If you are entitled to French state healthcare through your pension (and only at state pension age), you must arrive in France with an EC Health Form S1 (E106/109) from your country of origin. You will then automatically receive the carte vitale which will enable you to proceed in the same way as French nationals.
Those who arrive in France without this form and do not intend to work will have no right to any state health cover. You must instead apply to your local Caisse primaire d’assurance maladie (CPAM – the French health offices) for Couverture Maladie Universelle (CMU – basic healthcare rights). Once you have legally and continuously resided in France for five years, you will generally be able to apply permanent residence and consequently basic CMU.
If you pay into the French social security system, you will be entitled to state healthcare.
You will also be entitled to healthcare in France if you are paying into the social security system, as outlined above.
Private health insurance
Most permanent residents in France will purchase complementary health insurance to make up the shortfall between the state reimbursement and the actual cost of treatment, particularly to cover large hospitalisation costs and prescriptions. The cover can usually be chosen for specific items. It is so important to do this. After all, you don’t want to get caught out by a hefty cost should you be taken ill (especially seriously) unexpectedly.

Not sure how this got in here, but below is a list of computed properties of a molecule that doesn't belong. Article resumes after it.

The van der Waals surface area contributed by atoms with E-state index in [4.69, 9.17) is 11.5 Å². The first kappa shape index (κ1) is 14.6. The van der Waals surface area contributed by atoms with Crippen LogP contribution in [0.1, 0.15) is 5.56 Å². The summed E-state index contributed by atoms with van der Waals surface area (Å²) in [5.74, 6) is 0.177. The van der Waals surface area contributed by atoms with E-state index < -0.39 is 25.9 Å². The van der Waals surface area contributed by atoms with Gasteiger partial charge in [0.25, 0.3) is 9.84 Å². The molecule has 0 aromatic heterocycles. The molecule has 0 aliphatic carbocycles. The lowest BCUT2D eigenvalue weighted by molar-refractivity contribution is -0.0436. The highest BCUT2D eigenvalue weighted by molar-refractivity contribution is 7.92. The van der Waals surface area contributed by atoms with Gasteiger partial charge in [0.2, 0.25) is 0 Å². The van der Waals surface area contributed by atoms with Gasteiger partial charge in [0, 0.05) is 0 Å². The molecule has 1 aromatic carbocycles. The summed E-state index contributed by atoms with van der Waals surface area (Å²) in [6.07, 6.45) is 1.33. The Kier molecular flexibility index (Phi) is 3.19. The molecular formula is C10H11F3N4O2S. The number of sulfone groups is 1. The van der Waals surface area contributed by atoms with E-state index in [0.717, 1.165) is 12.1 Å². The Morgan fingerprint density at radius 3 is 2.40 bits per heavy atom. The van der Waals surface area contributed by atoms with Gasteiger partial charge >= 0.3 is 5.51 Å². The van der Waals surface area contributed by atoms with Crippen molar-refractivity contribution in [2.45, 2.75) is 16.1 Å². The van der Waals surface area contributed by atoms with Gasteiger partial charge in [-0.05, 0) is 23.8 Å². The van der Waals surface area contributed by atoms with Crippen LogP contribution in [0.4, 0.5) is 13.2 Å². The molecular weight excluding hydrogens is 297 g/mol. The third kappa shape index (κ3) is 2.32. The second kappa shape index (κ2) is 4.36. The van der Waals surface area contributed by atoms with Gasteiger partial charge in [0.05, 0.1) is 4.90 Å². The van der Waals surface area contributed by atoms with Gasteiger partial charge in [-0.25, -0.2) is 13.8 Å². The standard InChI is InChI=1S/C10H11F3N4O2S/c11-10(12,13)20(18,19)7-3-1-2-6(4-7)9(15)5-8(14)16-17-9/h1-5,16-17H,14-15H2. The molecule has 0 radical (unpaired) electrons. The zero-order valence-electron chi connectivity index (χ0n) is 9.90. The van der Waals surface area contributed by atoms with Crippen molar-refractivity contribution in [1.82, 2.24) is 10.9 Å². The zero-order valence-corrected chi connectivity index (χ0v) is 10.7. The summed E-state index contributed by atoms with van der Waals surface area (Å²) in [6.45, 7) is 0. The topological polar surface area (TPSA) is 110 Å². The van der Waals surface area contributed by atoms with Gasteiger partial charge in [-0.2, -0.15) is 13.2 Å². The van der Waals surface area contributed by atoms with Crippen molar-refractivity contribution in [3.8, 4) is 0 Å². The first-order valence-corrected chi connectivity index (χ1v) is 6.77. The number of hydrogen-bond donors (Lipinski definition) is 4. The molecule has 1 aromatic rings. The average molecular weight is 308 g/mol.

Premiums for this private cover will depend on your age and the level of cover you require. There are normally no medical questions when acquiring a complementary policy.
British citizens who do not have an S1 and do not intend to work, but do have proof of fully paid up National Insurance contributions (E106 form) will receive medical care funded by the UK up to two years. After this time (if retirement age has not been reached), they must take out private health insurance for healthcare in France.
Costs of private insurance vary enormously. There are plenty of insurance companies, both French and international, who offer health insurance to expats in France. It is worth doing a price comparison exercise tailored to your individual needs. Finding out the cost for this insurance in advance could help you budget for your new life in France.
Taking care of your health doesn’t stop when you move to France. With Brexit on it’s way, there is now an added level of uncertainty about cheap and accessible healthcare overseas. This is why we have produced this guide to Healthcare Abroad in 2018 which provides information on:
✔ How to get French healthcare
✔ Private medical insurance
✔ Planning ahead
✔ How overseas services compare with the NHS
✔ What could happen after Brexit